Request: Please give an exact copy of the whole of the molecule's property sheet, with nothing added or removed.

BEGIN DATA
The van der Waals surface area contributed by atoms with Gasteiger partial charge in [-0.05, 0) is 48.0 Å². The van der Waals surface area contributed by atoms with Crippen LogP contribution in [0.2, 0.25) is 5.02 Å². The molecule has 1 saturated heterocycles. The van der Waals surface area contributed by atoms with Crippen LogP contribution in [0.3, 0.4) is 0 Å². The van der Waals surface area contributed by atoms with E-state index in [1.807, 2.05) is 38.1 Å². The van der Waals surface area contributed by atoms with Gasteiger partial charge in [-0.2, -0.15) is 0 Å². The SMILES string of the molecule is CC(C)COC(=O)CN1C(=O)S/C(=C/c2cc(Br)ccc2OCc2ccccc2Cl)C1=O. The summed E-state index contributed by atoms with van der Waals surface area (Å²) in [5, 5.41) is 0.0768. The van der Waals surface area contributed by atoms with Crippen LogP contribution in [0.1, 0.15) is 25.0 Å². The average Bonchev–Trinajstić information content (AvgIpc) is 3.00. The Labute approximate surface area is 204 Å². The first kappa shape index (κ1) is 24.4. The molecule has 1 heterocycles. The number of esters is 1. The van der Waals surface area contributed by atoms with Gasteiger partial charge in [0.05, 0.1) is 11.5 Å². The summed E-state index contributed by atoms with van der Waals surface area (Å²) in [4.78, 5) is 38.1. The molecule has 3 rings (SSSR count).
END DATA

The van der Waals surface area contributed by atoms with Gasteiger partial charge in [-0.05, 0) is 48.0 Å². The van der Waals surface area contributed by atoms with Crippen LogP contribution in [0.2, 0.25) is 5.02 Å². The molecule has 1 saturated heterocycles. The van der Waals surface area contributed by atoms with Crippen LogP contribution in [0.3, 0.4) is 0 Å². The van der Waals surface area contributed by atoms with E-state index in [1.807, 2.05) is 38.1 Å². The van der Waals surface area contributed by atoms with Gasteiger partial charge in [-0.2, -0.15) is 0 Å². The SMILES string of the molecule is CC(C)COC(=O)CN1C(=O)S/C(=C/c2cc(Br)ccc2OCc2ccccc2Cl)C1=O. The summed E-state index contributed by atoms with van der Waals surface area (Å²) in [5, 5.41) is 0.0768. The van der Waals surface area contributed by atoms with Crippen LogP contribution in [0.1, 0.15) is 25.0 Å². The average Bonchev–Trinajstić information content (AvgIpc) is 3.00. The Labute approximate surface area is 204 Å². The first kappa shape index (κ1) is 24.4. The molecule has 1 heterocycles. The number of esters is 1. The van der Waals surface area contributed by atoms with Gasteiger partial charge in [0.05, 0.1) is 11.5 Å². The summed E-state index contributed by atoms with van der Waals surface area (Å²) in [4.78, 5) is 38.1. The molecule has 3 rings (SSSR count).